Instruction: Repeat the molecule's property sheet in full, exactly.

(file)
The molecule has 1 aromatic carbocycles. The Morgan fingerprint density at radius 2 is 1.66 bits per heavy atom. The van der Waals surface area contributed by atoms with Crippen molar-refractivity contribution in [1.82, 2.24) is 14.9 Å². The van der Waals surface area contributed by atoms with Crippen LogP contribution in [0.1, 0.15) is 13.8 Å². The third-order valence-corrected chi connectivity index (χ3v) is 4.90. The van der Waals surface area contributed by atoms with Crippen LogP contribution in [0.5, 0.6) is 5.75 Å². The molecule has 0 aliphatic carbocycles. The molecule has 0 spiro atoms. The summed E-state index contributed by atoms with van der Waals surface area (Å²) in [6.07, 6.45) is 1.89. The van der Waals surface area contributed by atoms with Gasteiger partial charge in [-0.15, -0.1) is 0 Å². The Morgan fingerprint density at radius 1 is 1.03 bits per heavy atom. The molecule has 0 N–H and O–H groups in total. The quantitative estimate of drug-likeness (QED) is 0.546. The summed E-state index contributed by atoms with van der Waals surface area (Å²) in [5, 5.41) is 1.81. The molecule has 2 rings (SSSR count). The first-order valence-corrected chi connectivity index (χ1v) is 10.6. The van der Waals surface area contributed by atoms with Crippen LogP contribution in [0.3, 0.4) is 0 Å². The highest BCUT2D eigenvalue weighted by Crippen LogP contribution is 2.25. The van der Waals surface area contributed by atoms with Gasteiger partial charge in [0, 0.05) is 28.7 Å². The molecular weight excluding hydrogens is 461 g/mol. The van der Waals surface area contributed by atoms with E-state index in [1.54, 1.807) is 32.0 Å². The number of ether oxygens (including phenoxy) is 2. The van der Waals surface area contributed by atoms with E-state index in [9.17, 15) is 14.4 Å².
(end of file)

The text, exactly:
The molecule has 1 aromatic carbocycles. The Morgan fingerprint density at radius 2 is 1.66 bits per heavy atom. The van der Waals surface area contributed by atoms with Crippen molar-refractivity contribution in [1.82, 2.24) is 14.9 Å². The van der Waals surface area contributed by atoms with Crippen LogP contribution in [0.1, 0.15) is 13.8 Å². The third-order valence-corrected chi connectivity index (χ3v) is 4.90. The van der Waals surface area contributed by atoms with Crippen LogP contribution in [0.5, 0.6) is 5.75 Å². The molecule has 0 aliphatic carbocycles. The molecule has 0 spiro atoms. The summed E-state index contributed by atoms with van der Waals surface area (Å²) in [6.07, 6.45) is 1.89. The van der Waals surface area contributed by atoms with Gasteiger partial charge in [-0.15, -0.1) is 0 Å². The Morgan fingerprint density at radius 1 is 1.03 bits per heavy atom. The molecule has 0 N–H and O–H groups in total. The quantitative estimate of drug-likeness (QED) is 0.546. The summed E-state index contributed by atoms with van der Waals surface area (Å²) in [5, 5.41) is 1.81. The molecule has 2 rings (SSSR count). The first-order valence-corrected chi connectivity index (χ1v) is 10.6. The van der Waals surface area contributed by atoms with Crippen LogP contribution in [0.3, 0.4) is 0 Å². The highest BCUT2D eigenvalue weighted by Crippen LogP contribution is 2.25. The van der Waals surface area contributed by atoms with Gasteiger partial charge in [0, 0.05) is 28.7 Å². The molecular weight excluding hydrogens is 461 g/mol. The van der Waals surface area contributed by atoms with E-state index in [1.54, 1.807) is 32.0 Å². The number of ether oxygens (including phenoxy) is 2. The van der Waals surface area contributed by atoms with E-state index in [9.17, 15) is 14.4 Å².